Gall’s law states that complex systems can only be the result of an evolutionary process, and not the result of a design from scratch:
A complex system that works is invariably found to have evolved from a simple system that worked. A complex system designed from scratch never works and cannot be patched up to make it work. You have to start over with a working simple system. – John Gall (1975, p.71)
A complex system evolves from simpler systems by adding successive deltas of complexity. The only way to build a complex a system is through iteration. That’s what evoluation is about.
Iterations enable us to get feedback, correct and improve the system. See what works and what doesn’t. Fix mistakes.
The system must be working after each iteration. You can add new features, as long as it refines the existing system and keeps it running.
A tadpole becomes a frog by developing its legs, then its arms, and finally shrinking its tail. The frog’s legs, arms and body aren’t developed individually and assembled at the end. That’s not how evolution works.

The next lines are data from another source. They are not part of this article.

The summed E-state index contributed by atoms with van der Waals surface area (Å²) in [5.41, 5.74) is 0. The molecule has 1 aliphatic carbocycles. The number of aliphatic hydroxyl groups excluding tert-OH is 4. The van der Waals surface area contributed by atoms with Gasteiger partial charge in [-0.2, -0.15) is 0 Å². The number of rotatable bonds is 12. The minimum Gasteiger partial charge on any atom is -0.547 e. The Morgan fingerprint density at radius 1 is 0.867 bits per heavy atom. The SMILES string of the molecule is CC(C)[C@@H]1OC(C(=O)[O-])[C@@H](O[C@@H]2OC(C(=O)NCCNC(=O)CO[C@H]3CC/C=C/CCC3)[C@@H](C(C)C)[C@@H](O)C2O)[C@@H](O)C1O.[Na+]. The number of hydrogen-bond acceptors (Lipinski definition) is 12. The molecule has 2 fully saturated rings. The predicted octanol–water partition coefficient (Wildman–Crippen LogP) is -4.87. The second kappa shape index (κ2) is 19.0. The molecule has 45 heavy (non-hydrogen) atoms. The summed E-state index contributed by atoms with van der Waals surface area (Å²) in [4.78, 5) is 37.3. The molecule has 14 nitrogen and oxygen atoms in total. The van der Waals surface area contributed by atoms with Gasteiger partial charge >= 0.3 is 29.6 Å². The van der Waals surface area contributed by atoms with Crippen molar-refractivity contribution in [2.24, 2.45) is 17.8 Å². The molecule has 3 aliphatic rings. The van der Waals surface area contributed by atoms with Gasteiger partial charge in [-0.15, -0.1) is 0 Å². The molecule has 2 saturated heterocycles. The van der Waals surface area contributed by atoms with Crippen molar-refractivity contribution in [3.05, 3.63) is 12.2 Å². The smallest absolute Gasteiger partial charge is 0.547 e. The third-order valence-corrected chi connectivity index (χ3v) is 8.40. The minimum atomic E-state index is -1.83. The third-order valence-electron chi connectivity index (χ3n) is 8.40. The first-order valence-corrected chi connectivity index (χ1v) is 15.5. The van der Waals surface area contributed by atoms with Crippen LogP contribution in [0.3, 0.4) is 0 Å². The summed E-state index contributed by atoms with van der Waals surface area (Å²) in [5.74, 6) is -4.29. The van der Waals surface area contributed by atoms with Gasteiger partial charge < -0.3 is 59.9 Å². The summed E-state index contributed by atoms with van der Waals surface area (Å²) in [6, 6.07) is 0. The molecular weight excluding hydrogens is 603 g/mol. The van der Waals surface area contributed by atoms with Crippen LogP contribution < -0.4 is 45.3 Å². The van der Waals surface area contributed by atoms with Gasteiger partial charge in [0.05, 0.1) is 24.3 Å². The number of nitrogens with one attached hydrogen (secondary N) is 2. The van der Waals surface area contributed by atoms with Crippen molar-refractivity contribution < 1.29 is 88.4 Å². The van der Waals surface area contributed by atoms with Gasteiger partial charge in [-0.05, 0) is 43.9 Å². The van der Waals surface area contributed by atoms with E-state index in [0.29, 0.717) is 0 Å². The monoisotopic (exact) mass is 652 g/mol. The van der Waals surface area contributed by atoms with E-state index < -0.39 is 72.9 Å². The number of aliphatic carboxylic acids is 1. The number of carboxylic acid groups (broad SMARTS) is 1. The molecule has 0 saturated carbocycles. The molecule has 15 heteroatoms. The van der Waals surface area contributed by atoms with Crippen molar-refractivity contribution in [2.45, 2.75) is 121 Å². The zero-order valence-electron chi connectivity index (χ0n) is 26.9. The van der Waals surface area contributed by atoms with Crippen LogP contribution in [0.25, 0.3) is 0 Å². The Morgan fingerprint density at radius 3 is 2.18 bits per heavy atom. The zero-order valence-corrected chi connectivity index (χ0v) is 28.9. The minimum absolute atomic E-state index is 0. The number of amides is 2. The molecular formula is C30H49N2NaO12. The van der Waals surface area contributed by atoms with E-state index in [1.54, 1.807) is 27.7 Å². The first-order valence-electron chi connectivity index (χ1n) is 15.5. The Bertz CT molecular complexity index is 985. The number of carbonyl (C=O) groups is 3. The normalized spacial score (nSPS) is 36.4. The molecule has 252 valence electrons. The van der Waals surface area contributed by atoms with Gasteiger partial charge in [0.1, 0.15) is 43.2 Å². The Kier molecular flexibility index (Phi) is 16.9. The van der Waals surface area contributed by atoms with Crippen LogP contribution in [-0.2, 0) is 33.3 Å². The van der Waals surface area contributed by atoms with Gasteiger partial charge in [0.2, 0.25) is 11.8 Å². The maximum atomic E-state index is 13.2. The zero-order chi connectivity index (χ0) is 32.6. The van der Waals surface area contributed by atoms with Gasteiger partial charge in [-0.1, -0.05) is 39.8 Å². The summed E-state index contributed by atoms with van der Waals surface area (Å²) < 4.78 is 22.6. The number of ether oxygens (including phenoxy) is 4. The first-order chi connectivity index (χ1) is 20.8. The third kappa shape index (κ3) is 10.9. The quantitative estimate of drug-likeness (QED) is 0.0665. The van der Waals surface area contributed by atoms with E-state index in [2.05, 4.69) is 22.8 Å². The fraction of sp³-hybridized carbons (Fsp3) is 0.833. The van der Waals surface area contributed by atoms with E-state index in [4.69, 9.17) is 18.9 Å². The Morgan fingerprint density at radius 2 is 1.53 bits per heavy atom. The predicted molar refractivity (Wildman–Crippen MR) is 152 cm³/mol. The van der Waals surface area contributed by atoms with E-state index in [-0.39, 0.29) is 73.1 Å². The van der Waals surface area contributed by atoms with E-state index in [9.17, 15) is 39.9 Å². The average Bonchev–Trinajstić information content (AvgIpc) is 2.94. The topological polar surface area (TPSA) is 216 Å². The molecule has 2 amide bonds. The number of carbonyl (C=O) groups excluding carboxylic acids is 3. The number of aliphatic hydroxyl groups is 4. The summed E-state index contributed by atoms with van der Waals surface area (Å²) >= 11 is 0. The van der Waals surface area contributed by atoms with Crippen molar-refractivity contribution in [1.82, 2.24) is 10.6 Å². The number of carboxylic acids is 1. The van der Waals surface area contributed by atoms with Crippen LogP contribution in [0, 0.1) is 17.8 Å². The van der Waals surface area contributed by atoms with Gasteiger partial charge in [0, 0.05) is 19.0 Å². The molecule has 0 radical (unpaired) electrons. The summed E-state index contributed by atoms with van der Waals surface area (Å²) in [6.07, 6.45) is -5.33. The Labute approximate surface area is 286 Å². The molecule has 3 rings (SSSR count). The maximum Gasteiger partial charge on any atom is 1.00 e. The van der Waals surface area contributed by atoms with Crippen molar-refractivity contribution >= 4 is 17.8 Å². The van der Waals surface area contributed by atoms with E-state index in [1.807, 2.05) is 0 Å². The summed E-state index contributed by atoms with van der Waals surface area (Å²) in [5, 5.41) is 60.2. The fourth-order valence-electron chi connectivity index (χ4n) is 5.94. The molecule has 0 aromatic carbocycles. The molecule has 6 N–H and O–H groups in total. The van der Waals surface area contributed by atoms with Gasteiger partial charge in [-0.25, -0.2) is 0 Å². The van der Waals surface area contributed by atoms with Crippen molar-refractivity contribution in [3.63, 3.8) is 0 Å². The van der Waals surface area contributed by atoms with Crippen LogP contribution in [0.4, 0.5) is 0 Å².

Also, you can not evolve everything at once, since in the meantime the system might not work. A tadpole develops its legs, then its arms, and finally shrink its tail. Each iteration needs focus.
Gall’s law is relieving. It’s OK to not be able to handle all the complexity at once. And it’s not only you–it’s everybody.
A complex system can not be built using only theory and first principles, because there will always be details of the environment that we were not aware of. The only way to make sure something will work is to test it for real. Practice trumps theory.
Obsessing with getting it right the first time is counter productive. Just start somewhere and iterate. Too much unknown blocks our creativity. But once we have something concrete, ideas to improve come easily.
The tadpole also teaches us a lesson here: it first develops a tail, which then disappears later on. The tail is a good idea in the water, but not so much on the ground. You will have to reinvent yourself occasionally.